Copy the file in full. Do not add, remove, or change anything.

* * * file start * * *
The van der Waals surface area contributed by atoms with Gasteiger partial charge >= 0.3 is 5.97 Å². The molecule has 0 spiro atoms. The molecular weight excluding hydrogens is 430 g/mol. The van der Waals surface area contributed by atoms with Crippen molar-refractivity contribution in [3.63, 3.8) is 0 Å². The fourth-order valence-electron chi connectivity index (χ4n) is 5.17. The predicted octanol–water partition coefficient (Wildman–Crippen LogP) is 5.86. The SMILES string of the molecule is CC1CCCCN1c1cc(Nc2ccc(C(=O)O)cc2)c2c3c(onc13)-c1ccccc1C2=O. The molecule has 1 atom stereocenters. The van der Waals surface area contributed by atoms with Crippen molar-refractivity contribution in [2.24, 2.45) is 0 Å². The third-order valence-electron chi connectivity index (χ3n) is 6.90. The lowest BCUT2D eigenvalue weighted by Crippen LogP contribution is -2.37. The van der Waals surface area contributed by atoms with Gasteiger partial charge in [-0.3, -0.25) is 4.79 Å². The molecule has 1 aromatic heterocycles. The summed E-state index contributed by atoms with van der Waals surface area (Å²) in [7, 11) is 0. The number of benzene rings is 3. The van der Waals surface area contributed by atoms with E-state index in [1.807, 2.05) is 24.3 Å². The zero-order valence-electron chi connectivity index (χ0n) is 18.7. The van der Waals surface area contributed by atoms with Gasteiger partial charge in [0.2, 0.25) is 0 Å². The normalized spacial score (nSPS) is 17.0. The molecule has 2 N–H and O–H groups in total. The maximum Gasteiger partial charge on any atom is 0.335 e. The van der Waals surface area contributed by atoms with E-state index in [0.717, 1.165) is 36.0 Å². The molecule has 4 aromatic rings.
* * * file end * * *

The van der Waals surface area contributed by atoms with Gasteiger partial charge >= 0.3 is 5.97 Å². The molecule has 0 spiro atoms. The molecular weight excluding hydrogens is 430 g/mol. The van der Waals surface area contributed by atoms with Crippen molar-refractivity contribution in [3.63, 3.8) is 0 Å². The fourth-order valence-electron chi connectivity index (χ4n) is 5.17. The predicted octanol–water partition coefficient (Wildman–Crippen LogP) is 5.86. The SMILES string of the molecule is CC1CCCCN1c1cc(Nc2ccc(C(=O)O)cc2)c2c3c(onc13)-c1ccccc1C2=O. The molecule has 1 atom stereocenters. The van der Waals surface area contributed by atoms with Crippen molar-refractivity contribution in [2.24, 2.45) is 0 Å². The third-order valence-electron chi connectivity index (χ3n) is 6.90. The lowest BCUT2D eigenvalue weighted by Crippen LogP contribution is -2.37. The van der Waals surface area contributed by atoms with Gasteiger partial charge in [-0.3, -0.25) is 4.79 Å². The molecule has 1 aromatic heterocycles. The summed E-state index contributed by atoms with van der Waals surface area (Å²) in [7, 11) is 0. The number of benzene rings is 3. The van der Waals surface area contributed by atoms with E-state index in [1.807, 2.05) is 24.3 Å². The zero-order valence-electron chi connectivity index (χ0n) is 18.7. The van der Waals surface area contributed by atoms with Gasteiger partial charge in [0.2, 0.25) is 0 Å². The normalized spacial score (nSPS) is 17.0. The molecule has 2 N–H and O–H groups in total. The maximum Gasteiger partial charge on any atom is 0.335 e. The van der Waals surface area contributed by atoms with E-state index in [0.717, 1.165) is 36.0 Å². The molecule has 4 aromatic rings.